Multiple Vaccines Safe, Not Linked to Autism

Paul A. Offit, MD


April 12, 2013

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Hello. My name is Paul Offit, and I am talking to you today from the Vaccine Education Center at the Children's Hospital of Philadelphia. I would like to talk about an article that was recently published in the Journal of Pediatrics by Frank DeStefano and coworkers[1] from the Centers for Disease Control and Prevention, looking at the relationship between vaccines and autism.

This issue has gone through a number of iterations. Starting in the late 1990s, there was concern that the measles, mumps, and rubella (MMR) vaccine caused autism. Now, 12 studies have shown clearly that there is no relationship between receiving that vaccine and the development of autism. Then the hypothesis shifted to the notion that thimerosal, an ethyl mercury-containing preservative, which was in a number of vaccines given to infants, could cause autism. In this case, 7 studies showed that there was no relationship between receipt of thimerosal-containing vaccines and the development of autism.

The third hypothesis, the one that DeStefano addresses, is the question of whether too many vaccines given too soon can cause autism. This issue was addressed in a study by Mike Smith and Charles Woods[2] a couple of years ago. They found that there was no relationship between the number of vaccines received in the first year of life and the development of autism.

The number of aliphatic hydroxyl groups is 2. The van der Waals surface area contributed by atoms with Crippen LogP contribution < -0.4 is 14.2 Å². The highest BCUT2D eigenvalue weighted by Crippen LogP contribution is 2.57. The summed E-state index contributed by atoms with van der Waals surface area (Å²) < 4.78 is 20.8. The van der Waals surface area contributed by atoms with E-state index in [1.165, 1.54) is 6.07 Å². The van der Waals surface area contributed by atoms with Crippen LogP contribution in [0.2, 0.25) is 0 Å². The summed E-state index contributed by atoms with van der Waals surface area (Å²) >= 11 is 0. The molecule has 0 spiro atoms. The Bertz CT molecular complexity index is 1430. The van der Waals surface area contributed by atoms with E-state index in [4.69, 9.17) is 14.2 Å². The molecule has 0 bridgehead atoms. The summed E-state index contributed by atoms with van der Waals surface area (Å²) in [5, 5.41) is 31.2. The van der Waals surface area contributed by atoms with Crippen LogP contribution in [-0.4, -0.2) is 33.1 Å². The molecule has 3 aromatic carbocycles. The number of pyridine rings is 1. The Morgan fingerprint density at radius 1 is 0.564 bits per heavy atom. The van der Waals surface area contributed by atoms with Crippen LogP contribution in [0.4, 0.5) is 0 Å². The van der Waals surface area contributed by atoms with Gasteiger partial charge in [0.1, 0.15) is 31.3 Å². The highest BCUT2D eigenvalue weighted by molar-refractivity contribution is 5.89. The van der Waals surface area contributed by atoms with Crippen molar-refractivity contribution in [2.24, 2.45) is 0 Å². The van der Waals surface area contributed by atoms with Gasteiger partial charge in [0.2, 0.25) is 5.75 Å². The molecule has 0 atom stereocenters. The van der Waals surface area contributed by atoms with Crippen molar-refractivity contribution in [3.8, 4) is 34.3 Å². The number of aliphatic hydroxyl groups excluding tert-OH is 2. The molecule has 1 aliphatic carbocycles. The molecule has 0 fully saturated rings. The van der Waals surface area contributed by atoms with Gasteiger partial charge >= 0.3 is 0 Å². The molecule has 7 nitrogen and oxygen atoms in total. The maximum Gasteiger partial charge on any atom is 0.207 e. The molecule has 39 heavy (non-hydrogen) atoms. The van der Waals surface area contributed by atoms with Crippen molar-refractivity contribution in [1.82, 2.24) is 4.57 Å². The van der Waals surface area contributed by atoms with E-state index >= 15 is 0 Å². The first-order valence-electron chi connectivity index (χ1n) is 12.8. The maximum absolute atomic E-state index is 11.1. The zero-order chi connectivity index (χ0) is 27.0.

The advance of the DeStefano paper, and what he and his coworkers found, is that there is no relationship between the number of immunologic components in vaccines that were received by children and the development of autism. This is a more detailed look at vaccines and autism.

In general, however, if you take a step back and look at this question, the notion that the number of immunologic components in vaccines could in some way weaken, overwhelm, or perturb the immune system is fanciful. When we are in the womb, we are in a sterile environment. When we leave the womb and enter the birth canal and the world very quickly, we are colonized with trillions of bacteria, to which we make an immune response. The total number of immunologic components in today's vaccines is approximately 165. When you think about the number of antigens that you encounter (remembering that a single bacterium has 2000-6000 immunologic components) and that you are making grams of immunoglobulin every day, that the dust you inhale isn't sterile, and the food and water that you eat and drink aren't sterile...The notion that vaccines would somehow weaken or overwhelm the immune system is certainly not supported by what we know about immunology and microbiology.

The DeStefano paper is an advance in that it further addresses the question of whether children are receiving too many vaccines too soon, and that this somehow leads to autism. Hopefully, parents will be reassured by this. Clearly we don't know the cause or causes of autism, but we do know that vaccines are not to blame.